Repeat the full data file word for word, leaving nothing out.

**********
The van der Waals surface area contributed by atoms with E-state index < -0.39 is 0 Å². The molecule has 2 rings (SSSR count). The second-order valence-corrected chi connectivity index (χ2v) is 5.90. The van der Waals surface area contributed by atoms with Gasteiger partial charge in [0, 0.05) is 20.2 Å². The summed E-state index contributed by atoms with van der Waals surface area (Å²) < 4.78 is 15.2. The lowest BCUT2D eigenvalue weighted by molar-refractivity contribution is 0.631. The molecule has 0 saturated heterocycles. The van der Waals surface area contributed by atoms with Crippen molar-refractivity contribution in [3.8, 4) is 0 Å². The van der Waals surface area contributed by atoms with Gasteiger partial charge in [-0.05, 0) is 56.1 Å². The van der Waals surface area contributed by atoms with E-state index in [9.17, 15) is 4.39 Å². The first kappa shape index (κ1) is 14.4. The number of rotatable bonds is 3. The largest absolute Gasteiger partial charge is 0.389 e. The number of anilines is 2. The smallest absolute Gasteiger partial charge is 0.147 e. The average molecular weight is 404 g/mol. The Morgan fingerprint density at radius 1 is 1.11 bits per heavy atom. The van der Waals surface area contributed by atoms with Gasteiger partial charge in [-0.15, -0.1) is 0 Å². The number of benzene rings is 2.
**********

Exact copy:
The van der Waals surface area contributed by atoms with E-state index < -0.39 is 0 Å². The molecule has 2 rings (SSSR count). The second-order valence-corrected chi connectivity index (χ2v) is 5.90. The van der Waals surface area contributed by atoms with Gasteiger partial charge in [0, 0.05) is 20.2 Å². The summed E-state index contributed by atoms with van der Waals surface area (Å²) < 4.78 is 15.2. The lowest BCUT2D eigenvalue weighted by molar-refractivity contribution is 0.631. The molecule has 0 saturated heterocycles. The van der Waals surface area contributed by atoms with Crippen molar-refractivity contribution in [3.8, 4) is 0 Å². The van der Waals surface area contributed by atoms with Gasteiger partial charge in [-0.05, 0) is 56.1 Å². The van der Waals surface area contributed by atoms with E-state index in [9.17, 15) is 4.39 Å². The first kappa shape index (κ1) is 14.4. The number of rotatable bonds is 3. The largest absolute Gasteiger partial charge is 0.389 e. The number of anilines is 2. The smallest absolute Gasteiger partial charge is 0.147 e. The average molecular weight is 404 g/mol. The Morgan fingerprint density at radius 1 is 1.11 bits per heavy atom. The van der Waals surface area contributed by atoms with Gasteiger partial charge in [-0.15, -0.1) is 0 Å². The number of benzene rings is 2.